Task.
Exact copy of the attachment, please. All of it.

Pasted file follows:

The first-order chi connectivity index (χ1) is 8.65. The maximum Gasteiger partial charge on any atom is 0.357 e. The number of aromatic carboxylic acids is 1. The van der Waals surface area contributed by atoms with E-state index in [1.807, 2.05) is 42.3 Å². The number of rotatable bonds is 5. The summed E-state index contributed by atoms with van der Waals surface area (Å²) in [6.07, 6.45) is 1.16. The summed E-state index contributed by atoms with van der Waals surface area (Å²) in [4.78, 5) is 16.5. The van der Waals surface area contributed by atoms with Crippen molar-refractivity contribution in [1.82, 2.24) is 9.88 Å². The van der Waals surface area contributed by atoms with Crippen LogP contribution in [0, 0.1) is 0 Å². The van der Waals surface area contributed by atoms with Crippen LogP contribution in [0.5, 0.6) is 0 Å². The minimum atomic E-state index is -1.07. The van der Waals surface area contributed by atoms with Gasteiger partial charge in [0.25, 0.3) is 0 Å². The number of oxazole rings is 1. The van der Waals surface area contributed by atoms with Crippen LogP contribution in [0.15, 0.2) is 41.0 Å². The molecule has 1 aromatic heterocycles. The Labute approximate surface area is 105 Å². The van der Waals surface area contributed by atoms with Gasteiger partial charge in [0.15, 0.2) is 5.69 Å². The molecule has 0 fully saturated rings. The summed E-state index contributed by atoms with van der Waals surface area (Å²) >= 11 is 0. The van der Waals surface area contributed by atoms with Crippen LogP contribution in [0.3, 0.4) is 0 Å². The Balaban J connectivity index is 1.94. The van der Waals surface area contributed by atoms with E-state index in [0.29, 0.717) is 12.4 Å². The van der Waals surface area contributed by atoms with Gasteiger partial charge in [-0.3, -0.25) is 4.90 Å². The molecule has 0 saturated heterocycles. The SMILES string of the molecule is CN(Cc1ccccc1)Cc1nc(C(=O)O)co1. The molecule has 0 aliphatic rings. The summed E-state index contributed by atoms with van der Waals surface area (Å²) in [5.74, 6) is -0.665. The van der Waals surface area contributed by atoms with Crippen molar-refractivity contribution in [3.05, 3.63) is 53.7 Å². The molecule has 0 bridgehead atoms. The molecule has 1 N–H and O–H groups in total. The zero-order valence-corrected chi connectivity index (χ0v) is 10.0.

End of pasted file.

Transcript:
The first-order chi connectivity index (χ1) is 8.65. The maximum Gasteiger partial charge on any atom is 0.357 e. The number of aromatic carboxylic acids is 1. The van der Waals surface area contributed by atoms with E-state index in [1.807, 2.05) is 42.3 Å². The number of rotatable bonds is 5. The summed E-state index contributed by atoms with van der Waals surface area (Å²) in [6.07, 6.45) is 1.16. The summed E-state index contributed by atoms with van der Waals surface area (Å²) in [4.78, 5) is 16.5. The van der Waals surface area contributed by atoms with Crippen molar-refractivity contribution in [1.82, 2.24) is 9.88 Å². The van der Waals surface area contributed by atoms with Crippen LogP contribution in [0, 0.1) is 0 Å². The van der Waals surface area contributed by atoms with Crippen LogP contribution in [0.5, 0.6) is 0 Å². The minimum atomic E-state index is -1.07. The van der Waals surface area contributed by atoms with Gasteiger partial charge in [0.25, 0.3) is 0 Å². The number of oxazole rings is 1. The van der Waals surface area contributed by atoms with Crippen LogP contribution in [0.15, 0.2) is 41.0 Å². The molecule has 1 aromatic heterocycles. The Labute approximate surface area is 105 Å². The van der Waals surface area contributed by atoms with Gasteiger partial charge in [0.15, 0.2) is 5.69 Å². The molecule has 0 fully saturated rings. The summed E-state index contributed by atoms with van der Waals surface area (Å²) >= 11 is 0. The van der Waals surface area contributed by atoms with Crippen LogP contribution in [0.3, 0.4) is 0 Å². The Balaban J connectivity index is 1.94. The van der Waals surface area contributed by atoms with E-state index in [0.29, 0.717) is 12.4 Å². The van der Waals surface area contributed by atoms with Gasteiger partial charge in [-0.3, -0.25) is 4.90 Å². The molecule has 0 saturated heterocycles. The SMILES string of the molecule is CN(Cc1ccccc1)Cc1nc(C(=O)O)co1. The molecule has 0 aliphatic rings. The summed E-state index contributed by atoms with van der Waals surface area (Å²) in [5.74, 6) is -0.665. The van der Waals surface area contributed by atoms with Crippen molar-refractivity contribution in [3.05, 3.63) is 53.7 Å². The molecule has 0 bridgehead atoms. The molecule has 1 N–H and O–H groups in total. The zero-order valence-corrected chi connectivity index (χ0v) is 10.0.